Gerontology (social sciences and humanities)

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Social gerontology

Social gerontology is a multi-disciplinary field of research, teaching and service that specializes in studying or working with older adults, and reaches across a variety of social sciences, applied social sciences, and humanities.

Social gerontologists may have degrees or training in social work, nursing, psychology, sociology, anthropology, demography, gerontology, economics, history, speech pathology, audiology, physical therapy, occupational therapy or any of a wide variety of other fields. Gerontologists are responsible for educating, researching, and advancing the broader causes of older people by delivering services to older people, giving informative presentations, publishing books and articles that pertain to the aging population, producing relevant films and television programs, and producing new graduates of these various disciplines in college and university settings.

Note that some early pioneers, such as Michel-Eugene Chevreul, who himself lived to be 102 in the 1880s, believed that aging itself should be a science to be studied. The word gerontology itself was coined circa 1903.[1]

More People are Living Longer and Better

The central facts in the rise of all facets of gerontology all stem from the demographic reality that more people are living longer, and as a result there are more people in the world. What once were rarities - great grandparents living to see their great grandchildren, healthy people living from a quarter to a third of their lives in retirement, large numbers of people living beyond the age of 100, and dramatic rises in the "average age" of entire national populations around the developed world - have become everyday realities. Fortunately, these manifold changes came at a time of unprecedented wealth so that many of today's older people are not only living longer. They are also living better than almost any elderly populations in human history.

Human Life Expectancy

The fact that more people are living longer and better, however, is a set of circumstances that must be examined closely to fully appreciate. One of the major demographic fallacies that the recent study of human aging in gerontology has cleared up (although it is still widely believed) is that full life expectancy for adults was dramatically shorter in the past than at present. While there is no doubt that there have been major statistical increases in average life expectancy over the past century, until quite recently these were due almost exclusively to decreases in infant mortality. This is a relatively simple matter: When more infants survive infancy and childhood, they grow up to be adults, and eventually, old people. It is this simple reality which is at the heart of the current world-wide "aging revolution." This effect has been further cumulative at all stages of the life span, as further (but much more minor, until quite recently) decreases in mortality have occurred at all ages. However, the view that this is primarily biological - that modern humans in general have the innate biological capacity to live dramatically longer than earlier humans - is simply not the case. This mistaken view is seemingly made more plausible by earlier, and even more dramatic, increases in life expectancy (and comparable increases in height) that have, in fact, occurred over the past several millennia. Thus, it is not at all unusual to encounter suggestions that overall human life expectancy at the dawn of the agricultural revolution 10,000 BC was 14 years old, and later, during the Roman Empire rose only to 21 years old. All of this is largely a statistical anomaly. Demographers do not actually observe individual life lifespans, but rather determine the average life expectancy of populations indirectly from birth and death reports, and therein lies a world of difference. In reality, the dramatic quantitative increases in average life expectancy between 1900 and 2000 have been largely due to dramatic decreases in infant and childhood mortality. It wasn't so much that people, on the whole were living dramatically longer, as it was that vastly more people were surviving the first years of life.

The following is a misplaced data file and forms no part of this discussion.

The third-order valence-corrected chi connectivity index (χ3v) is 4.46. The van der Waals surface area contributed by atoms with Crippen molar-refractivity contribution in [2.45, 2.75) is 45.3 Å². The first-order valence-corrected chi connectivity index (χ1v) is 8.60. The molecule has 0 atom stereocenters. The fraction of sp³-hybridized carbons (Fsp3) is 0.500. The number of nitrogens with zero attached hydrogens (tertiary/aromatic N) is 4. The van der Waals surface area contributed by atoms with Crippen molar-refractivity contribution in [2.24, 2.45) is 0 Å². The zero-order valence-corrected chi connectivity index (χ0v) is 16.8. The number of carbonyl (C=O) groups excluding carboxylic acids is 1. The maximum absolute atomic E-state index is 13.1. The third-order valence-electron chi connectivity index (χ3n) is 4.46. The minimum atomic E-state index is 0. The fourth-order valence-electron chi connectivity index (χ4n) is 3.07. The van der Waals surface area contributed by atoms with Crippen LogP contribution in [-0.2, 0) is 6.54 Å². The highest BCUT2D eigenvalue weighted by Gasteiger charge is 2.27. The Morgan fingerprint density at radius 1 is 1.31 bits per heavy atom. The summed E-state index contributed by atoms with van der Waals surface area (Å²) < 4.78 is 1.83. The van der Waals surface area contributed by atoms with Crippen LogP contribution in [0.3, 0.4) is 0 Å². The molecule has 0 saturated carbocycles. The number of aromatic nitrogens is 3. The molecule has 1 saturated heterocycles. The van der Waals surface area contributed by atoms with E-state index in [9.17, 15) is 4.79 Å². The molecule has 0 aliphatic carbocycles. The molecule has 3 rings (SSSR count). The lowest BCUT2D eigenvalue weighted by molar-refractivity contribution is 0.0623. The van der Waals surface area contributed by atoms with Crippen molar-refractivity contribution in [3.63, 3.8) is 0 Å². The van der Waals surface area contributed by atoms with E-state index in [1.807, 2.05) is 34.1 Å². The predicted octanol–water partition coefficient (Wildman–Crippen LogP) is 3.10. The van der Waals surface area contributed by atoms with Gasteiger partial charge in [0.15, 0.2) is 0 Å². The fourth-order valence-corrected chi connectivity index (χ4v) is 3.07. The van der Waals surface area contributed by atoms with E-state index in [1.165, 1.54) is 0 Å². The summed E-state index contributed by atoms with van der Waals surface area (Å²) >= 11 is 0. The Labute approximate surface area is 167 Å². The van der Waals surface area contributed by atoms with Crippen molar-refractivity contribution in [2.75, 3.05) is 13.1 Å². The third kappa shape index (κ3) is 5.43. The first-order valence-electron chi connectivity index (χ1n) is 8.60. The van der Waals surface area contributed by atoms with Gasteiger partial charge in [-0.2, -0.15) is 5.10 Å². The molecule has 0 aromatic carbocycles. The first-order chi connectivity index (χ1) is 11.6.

There is a vast difference between average life expectancy statistics and the typical lived human life span. Thousands of years ago, an Old Testament writer in Psalms 90 spoke of people living "three score and ten" as the fullness of life, suggesting that even several thousand years ago, adults who survived childhood may have expected to lived seventy years.[2] A human population that normally lived only 14 years would be seriously on the verge of extinction. There is no evidence to suggest rapid evolution upward in the age of puberty within the last few thousand years. Thus, since sizeable proportions of 14 year olds would not even have reached sexual maturity, and, even if sexually mature at 10, would not have lived long enough to successful raise their children. Although a life span of 21 years would be more plausible from a reproductive standpoint, documentary evidence from the Roman Empire also largely refutes this notion: "Pliny the Elder" did not die at the ripe old age of 22!

References

  1. Online Etymology Dictionary
  2. According to the early modern translators, who rendered this idea of 70 years into English as "three score and ten", the Psalmist wrote: "The days of our years are three score years and ten/ and if by reason of strength they be four score years,/ yet is their strength labor and sorrow/ for it is soon cut off, and we fly away."